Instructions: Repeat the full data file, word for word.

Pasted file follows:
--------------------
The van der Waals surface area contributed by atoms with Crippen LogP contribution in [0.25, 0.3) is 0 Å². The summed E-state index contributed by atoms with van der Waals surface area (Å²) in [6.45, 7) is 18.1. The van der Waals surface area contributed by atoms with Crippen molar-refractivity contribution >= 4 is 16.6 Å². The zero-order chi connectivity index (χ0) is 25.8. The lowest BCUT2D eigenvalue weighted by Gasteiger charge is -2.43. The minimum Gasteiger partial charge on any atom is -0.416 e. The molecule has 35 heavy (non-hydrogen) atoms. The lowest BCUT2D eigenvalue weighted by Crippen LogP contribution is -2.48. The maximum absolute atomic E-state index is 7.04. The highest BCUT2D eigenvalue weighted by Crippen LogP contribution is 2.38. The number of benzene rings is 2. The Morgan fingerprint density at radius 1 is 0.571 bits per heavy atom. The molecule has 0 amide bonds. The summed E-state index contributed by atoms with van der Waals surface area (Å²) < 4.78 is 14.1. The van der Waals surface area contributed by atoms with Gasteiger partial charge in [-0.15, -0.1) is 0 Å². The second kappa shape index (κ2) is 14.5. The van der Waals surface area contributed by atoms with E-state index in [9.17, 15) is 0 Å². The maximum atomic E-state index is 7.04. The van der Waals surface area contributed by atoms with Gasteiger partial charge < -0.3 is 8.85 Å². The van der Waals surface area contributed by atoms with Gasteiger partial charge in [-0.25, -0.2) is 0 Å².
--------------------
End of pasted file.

The van der Waals surface area contributed by atoms with Crippen LogP contribution in [0.25, 0.3) is 0 Å². The summed E-state index contributed by atoms with van der Waals surface area (Å²) in [6.45, 7) is 18.1. The van der Waals surface area contributed by atoms with Crippen molar-refractivity contribution >= 4 is 16.6 Å². The zero-order chi connectivity index (χ0) is 25.8. The lowest BCUT2D eigenvalue weighted by Gasteiger charge is -2.43. The minimum Gasteiger partial charge on any atom is -0.416 e. The molecule has 35 heavy (non-hydrogen) atoms. The lowest BCUT2D eigenvalue weighted by Crippen LogP contribution is -2.48. The maximum absolute atomic E-state index is 7.04. The highest BCUT2D eigenvalue weighted by Crippen LogP contribution is 2.38. The number of benzene rings is 2. The Morgan fingerprint density at radius 1 is 0.571 bits per heavy atom. The molecule has 0 amide bonds. The summed E-state index contributed by atoms with van der Waals surface area (Å²) < 4.78 is 14.1. The van der Waals surface area contributed by atoms with Gasteiger partial charge in [-0.15, -0.1) is 0 Å². The second kappa shape index (κ2) is 14.5. The van der Waals surface area contributed by atoms with E-state index in [9.17, 15) is 0 Å². The maximum atomic E-state index is 7.04. The van der Waals surface area contributed by atoms with Gasteiger partial charge < -0.3 is 8.85 Å². The van der Waals surface area contributed by atoms with Gasteiger partial charge in [-0.25, -0.2) is 0 Å².